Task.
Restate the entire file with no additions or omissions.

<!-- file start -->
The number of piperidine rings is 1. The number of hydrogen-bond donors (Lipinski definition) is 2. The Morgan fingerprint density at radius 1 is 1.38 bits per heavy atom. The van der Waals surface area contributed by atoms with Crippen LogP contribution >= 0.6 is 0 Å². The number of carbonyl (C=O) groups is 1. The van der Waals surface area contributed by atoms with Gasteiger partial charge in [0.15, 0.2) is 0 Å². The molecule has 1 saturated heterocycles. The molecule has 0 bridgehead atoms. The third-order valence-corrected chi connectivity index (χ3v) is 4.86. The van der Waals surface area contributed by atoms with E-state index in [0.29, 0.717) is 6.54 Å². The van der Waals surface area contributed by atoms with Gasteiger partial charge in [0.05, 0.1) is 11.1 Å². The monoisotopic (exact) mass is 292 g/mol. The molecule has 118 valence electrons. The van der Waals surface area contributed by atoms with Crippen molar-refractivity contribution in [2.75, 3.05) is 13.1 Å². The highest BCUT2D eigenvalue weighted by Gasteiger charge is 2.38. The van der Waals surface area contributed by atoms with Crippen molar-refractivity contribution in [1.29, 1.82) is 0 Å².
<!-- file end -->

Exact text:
The number of piperidine rings is 1. The number of hydrogen-bond donors (Lipinski definition) is 2. The Morgan fingerprint density at radius 1 is 1.38 bits per heavy atom. The van der Waals surface area contributed by atoms with Crippen LogP contribution >= 0.6 is 0 Å². The number of carbonyl (C=O) groups is 1. The van der Waals surface area contributed by atoms with Gasteiger partial charge in [0.15, 0.2) is 0 Å². The molecule has 1 saturated heterocycles. The molecule has 0 bridgehead atoms. The third-order valence-corrected chi connectivity index (χ3v) is 4.86. The van der Waals surface area contributed by atoms with E-state index in [0.29, 0.717) is 6.54 Å². The van der Waals surface area contributed by atoms with Gasteiger partial charge in [0.05, 0.1) is 11.1 Å². The monoisotopic (exact) mass is 292 g/mol. The molecule has 118 valence electrons. The van der Waals surface area contributed by atoms with Crippen molar-refractivity contribution in [2.75, 3.05) is 13.1 Å². The highest BCUT2D eigenvalue weighted by Gasteiger charge is 2.38. The van der Waals surface area contributed by atoms with Crippen molar-refractivity contribution in [1.29, 1.82) is 0 Å².